Somaschians, the Order of

Somaschians, The Order Of.

The Somaschians are a religious order in the Church of Rome, and their congregations rank with the most important institutions called into being by the effort to retard the progress of the Protestant Reformation in the 16th century. The name is derived from the solitary hamlet of Somascho, between Milan and Bergamo, where Girolamo Miani (Hieronymus Aemilianus), the founder, undertook the definitive organization of the order and wrote its first rule. Miani was a noble Venetian who served with distinction against Charles VIII and Louis XII, and who was given over to frivolity and worldliness until the capitulation of Castelnuovo, near Treviso, where he commanded, made him the prisoner of the Germans under Maximilian I (1508). He was thrown into a dark dungeon and there abjured his sins, and vowed a thorough reformation, of life to God if he should once more become free. It is related that his prayers were heard, and that the Blessed Virgin caused his shackles to fall from his limbs and led him through the midst of the guard to freedom. He now renounced the dignity of podesta of Castelnuovo, given him in recognition of his bravery, and accepted an inferior position in Venice itself, where he displayed great benevolence in caring for the poor and the sick, especially during a famine and pestilence in 1528. Eventually, he devoted himself chiefly to the care of poor orphan children and fallen women. He founded an orphan asylum in connection with the Church of St. Roch in Venice, in 1528, and afterwards others in Verona, Bergamo, and Brescia. In 1532 he established a magdalen asylum in Venice; and finally he united with a number of like minded clergymen in founding a congregation for the care and administering of the institutions he had established, and for the training of young persons to succeed in that work. Pope Clement VII highly approved of this benevolent order, and favored it. Its seat was fixed at Somascho, though other houses were subsequently established at Pavia and Milan. Miani died Feb. 8, 1537. He was succeeded by Angelus Marcus Gambarana, under whose administrationt the community was solemnly constituted an order of regular clergy under the rule of St. Augustine, and denominated Clerici Regulares S. Majoli Papioe Corigregationis Somaschae, from a church in Pavia presented to them by archbishop Charles Borromeo of Milan. The order was afterwards temporarily united with the Theatines (1546-55), and with the Fathers of Christian Doctrine in France (1616-47), and increased largely in numbers and influence, so that in 1661 Alexander VII approved its division into three provinces — Lombard, Venetian, and Roman. It sustained numerous colleges, and was earnestly devoted to the instruction of the young. A French province was subsequently added.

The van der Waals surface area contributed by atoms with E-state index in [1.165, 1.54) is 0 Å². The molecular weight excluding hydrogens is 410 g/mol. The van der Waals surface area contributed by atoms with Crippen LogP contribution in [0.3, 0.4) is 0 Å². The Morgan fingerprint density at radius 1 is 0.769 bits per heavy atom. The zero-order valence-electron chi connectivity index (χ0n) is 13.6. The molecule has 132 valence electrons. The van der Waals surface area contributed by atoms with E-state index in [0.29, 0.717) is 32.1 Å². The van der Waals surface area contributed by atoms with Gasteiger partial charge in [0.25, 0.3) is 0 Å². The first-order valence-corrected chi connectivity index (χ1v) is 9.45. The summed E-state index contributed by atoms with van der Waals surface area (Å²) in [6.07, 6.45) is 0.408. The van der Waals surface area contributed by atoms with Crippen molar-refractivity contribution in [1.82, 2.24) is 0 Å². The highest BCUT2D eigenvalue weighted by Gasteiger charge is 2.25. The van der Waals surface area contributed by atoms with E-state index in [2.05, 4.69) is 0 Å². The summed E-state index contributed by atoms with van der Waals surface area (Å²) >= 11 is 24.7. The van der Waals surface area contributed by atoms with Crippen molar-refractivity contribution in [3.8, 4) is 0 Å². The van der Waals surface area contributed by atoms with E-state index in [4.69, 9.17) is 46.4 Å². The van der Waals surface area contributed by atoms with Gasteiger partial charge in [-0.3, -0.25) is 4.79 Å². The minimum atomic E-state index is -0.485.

The constitutions of the order are based on the ideas of its founder as collected by the procurator-general, Ant. Palinus, and approved by pope Urban VIII, and they have continued without essential change until now. They prescribe simple and poor clothing, in all respects like that of the regular clergy, simple food, frequent prayers by day and night, fastings, bodily mortifications, manual labor, care of the sick and of orphans, and the instruction of the young. They may be seen in Holstenius, Cod. Reg. Mon, 3, 199-292; comp. also the Bollandists Vita Hieronynmi, Aemiliana,

February, vol. 2; Helyot, Gesch. d. Klosteru. Ritterorden, 4, 263 sq.; Fehr, Gesch. d. Monchsorden, 2, 41 sq.,

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